About Artwall


About Artwall

The Artwall Gallery was inspired by an American artist Barbara Benish, who at the end of the 90s came up with the idea to use the space on the Letná wall for contemporary art. The wall, which originally served as a space for communist propaganda, remained empty after the fall of the regime. In 2000 Benish finally revived the abandoned wall with her project “Flower Power” supported by the Centre for Contemporary Arts Prague.

Benish’s project created a great wave of interest among Czech artists. Many of them wanted to present their art in this public way. It was not until 2005 when David Walliker, another foreign artist living in Prague, managed to gather the necessary funds for the implementation of the idea. It was in 2005 that Artwall Gallery, under the organizational management of the Centre for Contemporary Arts Prague, started its regular operation. The curator of the project in this period was Ludvík Hlaváček.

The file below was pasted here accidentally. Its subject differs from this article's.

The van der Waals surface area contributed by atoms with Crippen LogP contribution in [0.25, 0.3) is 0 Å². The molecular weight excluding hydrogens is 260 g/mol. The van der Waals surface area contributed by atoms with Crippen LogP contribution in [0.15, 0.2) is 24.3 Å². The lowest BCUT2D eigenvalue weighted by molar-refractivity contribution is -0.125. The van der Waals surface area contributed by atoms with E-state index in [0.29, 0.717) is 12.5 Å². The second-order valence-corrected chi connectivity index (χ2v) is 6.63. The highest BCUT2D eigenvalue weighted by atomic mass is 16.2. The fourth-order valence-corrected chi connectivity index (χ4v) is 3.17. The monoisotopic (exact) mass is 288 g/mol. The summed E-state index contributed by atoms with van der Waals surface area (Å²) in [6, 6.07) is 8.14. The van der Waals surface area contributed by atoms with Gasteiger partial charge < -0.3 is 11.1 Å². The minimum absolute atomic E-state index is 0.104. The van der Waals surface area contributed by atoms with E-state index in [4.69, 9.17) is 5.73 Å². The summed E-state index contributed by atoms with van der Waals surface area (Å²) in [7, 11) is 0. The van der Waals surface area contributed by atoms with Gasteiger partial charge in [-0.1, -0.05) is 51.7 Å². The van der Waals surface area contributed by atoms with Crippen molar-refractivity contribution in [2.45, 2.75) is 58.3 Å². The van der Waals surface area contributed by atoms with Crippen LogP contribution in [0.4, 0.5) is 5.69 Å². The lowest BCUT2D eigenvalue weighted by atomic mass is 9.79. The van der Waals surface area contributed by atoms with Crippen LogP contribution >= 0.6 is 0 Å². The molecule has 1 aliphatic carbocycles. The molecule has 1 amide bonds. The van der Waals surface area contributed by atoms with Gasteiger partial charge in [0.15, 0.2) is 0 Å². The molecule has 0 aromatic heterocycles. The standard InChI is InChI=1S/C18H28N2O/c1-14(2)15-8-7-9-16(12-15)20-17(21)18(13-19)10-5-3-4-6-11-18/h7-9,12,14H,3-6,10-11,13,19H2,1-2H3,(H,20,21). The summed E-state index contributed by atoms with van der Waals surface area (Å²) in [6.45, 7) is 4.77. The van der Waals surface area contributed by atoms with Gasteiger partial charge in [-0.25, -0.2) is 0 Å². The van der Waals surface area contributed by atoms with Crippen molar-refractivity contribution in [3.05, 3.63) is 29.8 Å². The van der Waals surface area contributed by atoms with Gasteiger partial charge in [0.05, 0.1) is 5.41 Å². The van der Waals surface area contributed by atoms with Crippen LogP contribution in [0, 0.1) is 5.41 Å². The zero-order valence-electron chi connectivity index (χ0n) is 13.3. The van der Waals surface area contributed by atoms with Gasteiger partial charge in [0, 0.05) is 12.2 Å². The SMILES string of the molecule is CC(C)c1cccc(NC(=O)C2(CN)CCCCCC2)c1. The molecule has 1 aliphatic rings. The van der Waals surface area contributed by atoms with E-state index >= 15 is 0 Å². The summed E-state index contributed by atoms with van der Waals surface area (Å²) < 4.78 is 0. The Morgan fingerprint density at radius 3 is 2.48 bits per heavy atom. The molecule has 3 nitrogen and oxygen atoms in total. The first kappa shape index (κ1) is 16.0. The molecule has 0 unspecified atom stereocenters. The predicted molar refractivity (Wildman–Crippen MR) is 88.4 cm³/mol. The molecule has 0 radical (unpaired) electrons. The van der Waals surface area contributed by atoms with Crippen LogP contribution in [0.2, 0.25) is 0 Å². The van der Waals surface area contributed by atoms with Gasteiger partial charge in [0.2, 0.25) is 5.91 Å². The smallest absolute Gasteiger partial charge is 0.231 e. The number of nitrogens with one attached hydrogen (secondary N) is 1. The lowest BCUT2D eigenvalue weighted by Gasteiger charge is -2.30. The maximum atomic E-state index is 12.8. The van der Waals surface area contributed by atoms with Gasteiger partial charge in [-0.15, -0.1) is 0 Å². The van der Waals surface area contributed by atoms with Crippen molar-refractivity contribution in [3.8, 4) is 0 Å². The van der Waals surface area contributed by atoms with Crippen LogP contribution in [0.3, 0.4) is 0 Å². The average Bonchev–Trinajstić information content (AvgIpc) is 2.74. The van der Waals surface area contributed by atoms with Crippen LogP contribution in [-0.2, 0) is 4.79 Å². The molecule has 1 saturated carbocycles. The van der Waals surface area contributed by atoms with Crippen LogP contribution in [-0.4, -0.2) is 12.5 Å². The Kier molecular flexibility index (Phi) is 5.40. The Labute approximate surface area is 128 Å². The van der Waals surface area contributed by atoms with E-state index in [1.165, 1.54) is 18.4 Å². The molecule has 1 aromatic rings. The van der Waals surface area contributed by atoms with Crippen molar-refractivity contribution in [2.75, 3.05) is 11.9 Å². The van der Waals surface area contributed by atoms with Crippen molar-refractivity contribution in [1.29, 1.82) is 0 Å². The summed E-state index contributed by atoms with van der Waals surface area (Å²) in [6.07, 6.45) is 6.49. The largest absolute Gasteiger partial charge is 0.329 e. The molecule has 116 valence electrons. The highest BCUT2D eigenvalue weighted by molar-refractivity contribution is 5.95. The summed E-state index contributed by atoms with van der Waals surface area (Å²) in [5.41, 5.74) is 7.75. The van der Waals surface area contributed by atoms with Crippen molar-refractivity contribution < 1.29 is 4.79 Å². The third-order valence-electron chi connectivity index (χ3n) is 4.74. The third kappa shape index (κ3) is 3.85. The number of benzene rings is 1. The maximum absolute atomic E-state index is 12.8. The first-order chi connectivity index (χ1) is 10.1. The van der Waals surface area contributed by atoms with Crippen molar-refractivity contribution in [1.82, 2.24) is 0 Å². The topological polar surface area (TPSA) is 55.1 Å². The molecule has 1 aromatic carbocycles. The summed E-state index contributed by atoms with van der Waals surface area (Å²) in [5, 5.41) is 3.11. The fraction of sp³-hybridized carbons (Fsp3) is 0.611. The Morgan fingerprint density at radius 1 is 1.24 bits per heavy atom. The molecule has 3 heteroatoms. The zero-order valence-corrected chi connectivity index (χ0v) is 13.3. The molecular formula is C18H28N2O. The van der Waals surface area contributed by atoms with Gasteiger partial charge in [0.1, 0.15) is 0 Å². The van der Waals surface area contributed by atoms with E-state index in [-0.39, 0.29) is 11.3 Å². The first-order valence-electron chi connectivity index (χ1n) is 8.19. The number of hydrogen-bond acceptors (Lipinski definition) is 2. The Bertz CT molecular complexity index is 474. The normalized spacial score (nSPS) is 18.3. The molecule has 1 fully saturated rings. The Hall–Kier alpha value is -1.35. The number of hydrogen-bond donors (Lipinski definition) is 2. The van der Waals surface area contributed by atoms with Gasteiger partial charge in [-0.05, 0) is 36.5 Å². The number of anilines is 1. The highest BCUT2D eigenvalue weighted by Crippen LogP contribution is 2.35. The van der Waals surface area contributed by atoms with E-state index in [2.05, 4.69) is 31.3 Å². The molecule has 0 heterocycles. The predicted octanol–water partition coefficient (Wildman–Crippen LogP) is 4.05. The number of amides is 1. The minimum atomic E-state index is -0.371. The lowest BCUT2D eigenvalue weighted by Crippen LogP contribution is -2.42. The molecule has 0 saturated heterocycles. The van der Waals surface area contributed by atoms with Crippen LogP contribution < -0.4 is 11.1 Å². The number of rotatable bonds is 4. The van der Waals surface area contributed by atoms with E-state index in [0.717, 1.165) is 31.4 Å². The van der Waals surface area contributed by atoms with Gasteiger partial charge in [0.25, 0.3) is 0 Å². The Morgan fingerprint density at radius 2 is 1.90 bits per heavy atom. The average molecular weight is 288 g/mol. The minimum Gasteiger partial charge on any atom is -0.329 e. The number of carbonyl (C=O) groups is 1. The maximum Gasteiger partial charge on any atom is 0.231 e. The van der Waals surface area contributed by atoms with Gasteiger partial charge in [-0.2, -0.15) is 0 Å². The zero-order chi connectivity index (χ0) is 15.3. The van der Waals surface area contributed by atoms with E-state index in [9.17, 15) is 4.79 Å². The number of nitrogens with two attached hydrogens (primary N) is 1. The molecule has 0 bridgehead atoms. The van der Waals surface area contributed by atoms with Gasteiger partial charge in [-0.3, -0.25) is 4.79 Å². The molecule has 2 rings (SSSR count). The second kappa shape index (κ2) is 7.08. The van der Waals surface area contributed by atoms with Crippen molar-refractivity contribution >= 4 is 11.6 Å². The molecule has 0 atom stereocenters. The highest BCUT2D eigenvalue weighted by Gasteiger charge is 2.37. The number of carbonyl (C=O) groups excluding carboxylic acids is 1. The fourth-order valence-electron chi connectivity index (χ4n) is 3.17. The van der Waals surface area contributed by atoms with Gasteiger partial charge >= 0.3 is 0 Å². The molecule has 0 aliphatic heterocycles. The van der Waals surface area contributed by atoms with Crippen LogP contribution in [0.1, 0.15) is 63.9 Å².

Between 2005-2008 the Artwall Gallery presented 15 exhibitions of both Czech and foreign artists, among them: Lenka Klodová, Mirella Bentivoglio, Martin Zet; and the groups Pode Bal and Guma Guar. It was the "Collective Identity" project by Guma Guar that led the City of Prague Municipality, the official owner of Letná wall, to withdraw from the leasing contract in 2008. “Collective Identity” was a visual satire on 2016 Prague Olympic Games advertising campaign led by the City of Prague. The management of municipality wasn't able to bear the criticism and closed the entire gallery down.

In 2011, after changes in the City of Prague Municipality management, Artwall Gallery was brought back to life. This time the gallery was under the patronage of Prague's Mayor Bohuslav Svoboda. Now, the gallery is managed by c2c Circle of curators and critics with the full support of the Center for Contemporary Arts Prague, the former administrator of the gallery.

Project Artwall aims to support social impact of contemporary art in a non-gallery environment. This goal is based on the nature of the gallery's dominant location, which ensures effective communication with the public. Due to the number of drivers and passengers who daily pass through the embankment, Artwall is one of the most visited Czech galleries.